Brave little columbine seedling out in the 12 F weather.  I have been working to increase these in this garden and they are being most obliging. December 11th.
Last seed heads in the low winter light. December 11th.
The joy of good garden structure is enjoyed most in the wintertime.

I am looking forward to starting a month earlier this year in March!

For a succinct four photo post, see Cherry Corner in May, July, September and November 2011.


  1. Terrific succession! Neat to see it pass in this time-laps manner.

  2. Your succession planting is superb, Julie. I love it all and really appreciate that it is planned and not just chance that it looks so good. I agree that Hemerocallis are great for covering dying foliage of bulbs, I grew lots of tulips through mine last year. It is interesting how you manages to change the colour emphasis during the year, I usually try to use the same colours but different plants through the year in each planting zone; I’m going to think how I could vary my colours to make the garden more interesting, I’m always a bit afraid that things will flower out of season slightly and it will look uncoordinated. I lovely this post. Christina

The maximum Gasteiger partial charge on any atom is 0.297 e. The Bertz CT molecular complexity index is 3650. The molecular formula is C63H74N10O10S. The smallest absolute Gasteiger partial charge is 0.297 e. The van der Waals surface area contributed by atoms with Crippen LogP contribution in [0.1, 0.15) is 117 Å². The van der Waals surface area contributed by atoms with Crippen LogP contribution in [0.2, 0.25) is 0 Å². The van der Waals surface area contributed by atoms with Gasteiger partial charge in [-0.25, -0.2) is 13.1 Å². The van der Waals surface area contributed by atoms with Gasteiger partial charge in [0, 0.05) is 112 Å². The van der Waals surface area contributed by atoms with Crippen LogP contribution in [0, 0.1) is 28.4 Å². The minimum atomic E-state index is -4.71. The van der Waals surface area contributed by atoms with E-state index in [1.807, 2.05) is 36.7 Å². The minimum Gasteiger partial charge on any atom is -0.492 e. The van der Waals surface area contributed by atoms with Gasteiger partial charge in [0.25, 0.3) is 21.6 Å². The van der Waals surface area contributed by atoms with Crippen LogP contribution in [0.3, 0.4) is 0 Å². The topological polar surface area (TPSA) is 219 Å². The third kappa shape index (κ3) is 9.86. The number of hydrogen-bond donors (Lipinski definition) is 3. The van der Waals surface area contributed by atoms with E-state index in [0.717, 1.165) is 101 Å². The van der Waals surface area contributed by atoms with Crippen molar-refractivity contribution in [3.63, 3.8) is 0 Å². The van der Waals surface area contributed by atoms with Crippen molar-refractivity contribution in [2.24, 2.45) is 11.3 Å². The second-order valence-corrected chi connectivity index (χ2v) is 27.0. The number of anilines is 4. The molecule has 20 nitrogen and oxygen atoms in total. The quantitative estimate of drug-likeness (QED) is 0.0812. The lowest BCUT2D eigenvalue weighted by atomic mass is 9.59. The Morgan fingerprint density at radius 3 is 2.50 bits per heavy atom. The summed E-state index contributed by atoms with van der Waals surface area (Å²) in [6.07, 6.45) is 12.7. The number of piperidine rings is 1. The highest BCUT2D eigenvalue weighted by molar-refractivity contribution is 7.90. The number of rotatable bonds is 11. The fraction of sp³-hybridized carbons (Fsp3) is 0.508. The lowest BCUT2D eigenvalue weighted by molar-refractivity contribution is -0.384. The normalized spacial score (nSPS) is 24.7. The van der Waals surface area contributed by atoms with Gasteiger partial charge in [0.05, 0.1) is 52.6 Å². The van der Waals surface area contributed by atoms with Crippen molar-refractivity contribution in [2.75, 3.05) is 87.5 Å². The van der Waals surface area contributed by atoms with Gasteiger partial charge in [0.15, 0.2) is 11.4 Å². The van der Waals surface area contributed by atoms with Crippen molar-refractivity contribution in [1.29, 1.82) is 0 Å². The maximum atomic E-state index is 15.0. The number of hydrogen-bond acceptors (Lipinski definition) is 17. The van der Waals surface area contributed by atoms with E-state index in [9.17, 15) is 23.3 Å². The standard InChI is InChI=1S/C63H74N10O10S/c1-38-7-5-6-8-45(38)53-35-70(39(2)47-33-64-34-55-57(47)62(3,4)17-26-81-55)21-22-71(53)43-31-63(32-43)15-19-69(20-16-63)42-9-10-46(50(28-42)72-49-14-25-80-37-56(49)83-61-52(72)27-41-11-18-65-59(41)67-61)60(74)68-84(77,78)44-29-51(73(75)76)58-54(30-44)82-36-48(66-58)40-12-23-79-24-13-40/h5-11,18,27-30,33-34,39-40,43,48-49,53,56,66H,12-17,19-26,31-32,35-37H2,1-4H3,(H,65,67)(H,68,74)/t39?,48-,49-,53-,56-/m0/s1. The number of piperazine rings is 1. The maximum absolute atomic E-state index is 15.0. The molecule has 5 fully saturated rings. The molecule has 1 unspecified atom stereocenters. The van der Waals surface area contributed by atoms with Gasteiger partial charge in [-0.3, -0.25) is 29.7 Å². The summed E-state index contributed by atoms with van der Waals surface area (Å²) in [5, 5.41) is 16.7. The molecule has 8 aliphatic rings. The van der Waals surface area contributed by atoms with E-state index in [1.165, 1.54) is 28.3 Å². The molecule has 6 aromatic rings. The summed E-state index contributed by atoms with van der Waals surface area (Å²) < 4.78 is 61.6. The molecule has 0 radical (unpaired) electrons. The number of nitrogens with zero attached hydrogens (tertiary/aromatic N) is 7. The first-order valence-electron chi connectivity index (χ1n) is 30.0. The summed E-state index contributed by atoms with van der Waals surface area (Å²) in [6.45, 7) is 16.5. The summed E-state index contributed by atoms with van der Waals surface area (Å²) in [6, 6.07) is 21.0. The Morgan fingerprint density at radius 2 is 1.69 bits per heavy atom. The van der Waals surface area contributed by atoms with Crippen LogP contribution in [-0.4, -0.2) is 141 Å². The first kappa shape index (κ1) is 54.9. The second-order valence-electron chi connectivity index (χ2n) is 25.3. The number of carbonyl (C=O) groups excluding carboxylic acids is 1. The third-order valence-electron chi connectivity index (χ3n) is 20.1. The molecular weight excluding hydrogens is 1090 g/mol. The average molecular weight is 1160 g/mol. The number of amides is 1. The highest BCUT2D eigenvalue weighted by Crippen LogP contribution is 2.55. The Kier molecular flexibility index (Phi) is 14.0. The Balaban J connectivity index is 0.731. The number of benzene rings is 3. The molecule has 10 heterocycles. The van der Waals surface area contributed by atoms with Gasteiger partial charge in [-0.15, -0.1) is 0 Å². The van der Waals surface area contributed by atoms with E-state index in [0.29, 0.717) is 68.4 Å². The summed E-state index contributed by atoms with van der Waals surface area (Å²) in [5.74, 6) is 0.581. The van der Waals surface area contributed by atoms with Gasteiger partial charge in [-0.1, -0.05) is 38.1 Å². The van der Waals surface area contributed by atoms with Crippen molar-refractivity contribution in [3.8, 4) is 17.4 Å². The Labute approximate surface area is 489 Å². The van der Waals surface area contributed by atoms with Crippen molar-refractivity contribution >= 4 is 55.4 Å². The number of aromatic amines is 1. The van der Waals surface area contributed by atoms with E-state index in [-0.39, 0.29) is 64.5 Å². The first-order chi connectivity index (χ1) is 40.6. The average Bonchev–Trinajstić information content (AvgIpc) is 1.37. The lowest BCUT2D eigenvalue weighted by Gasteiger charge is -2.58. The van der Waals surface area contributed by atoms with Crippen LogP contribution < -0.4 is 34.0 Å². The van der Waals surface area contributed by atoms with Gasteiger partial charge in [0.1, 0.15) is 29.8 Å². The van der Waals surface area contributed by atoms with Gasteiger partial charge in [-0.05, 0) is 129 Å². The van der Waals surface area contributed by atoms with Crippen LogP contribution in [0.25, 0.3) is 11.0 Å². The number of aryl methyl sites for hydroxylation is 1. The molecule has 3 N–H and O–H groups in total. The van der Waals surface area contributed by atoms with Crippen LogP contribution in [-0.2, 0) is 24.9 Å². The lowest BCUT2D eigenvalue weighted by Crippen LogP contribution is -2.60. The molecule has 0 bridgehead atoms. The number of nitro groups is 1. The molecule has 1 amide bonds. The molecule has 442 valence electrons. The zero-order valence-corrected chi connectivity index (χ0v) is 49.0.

3. To plant a border so that it looks this good all year round is so difficult, you have certainly succeeded. It was wonderful to see a year in your border with all the plants complementing each other so well and also with a contrast of colour, shape and texture of the foliage.

  4. I do not know this Anemone Blanda, she should be happy at home as in the quince. this is a shady location. Thank you for the lovely photos and ideas. it's soo nice

    1. Francoise,
      Yes, Anemone blanda should be happy in a shady spot. She is a woodland plant. But she does well also in this sunnier spot because the leaves disappear in early summer.

      Thank you for your encouraging comments!

  5. I just love this garden and how it easily moves from season to season with such beauty...I especially love spring!!

  6. This is a great post! Absolutely gorgeous in all the seasons!

  7. Thanks for sharing such a pretty and plentiful bit of your garden. As for buying $100 slipper orchids I always worry that I would kill them and loose aall that money!!

  8. Another great succession post. I think having a smaller garden makes for a better garden because you have to think through everything you do rather than haphazardly throwing plants around. It has certainly paid off in your case.

  9. You have a beautiful garden and it shows so nicely throughout the year. I enjoyed the year long presentation. I too do not have exotic or expensive plants. I have what grows and is happy growing. You are so right about structure in the garden in winter, for without it, winter gardens can be rather bland.And structure come in both hardscape and softscape. It really is about the planning.

  10. Fantastic and what an amazing "supporting role" in June!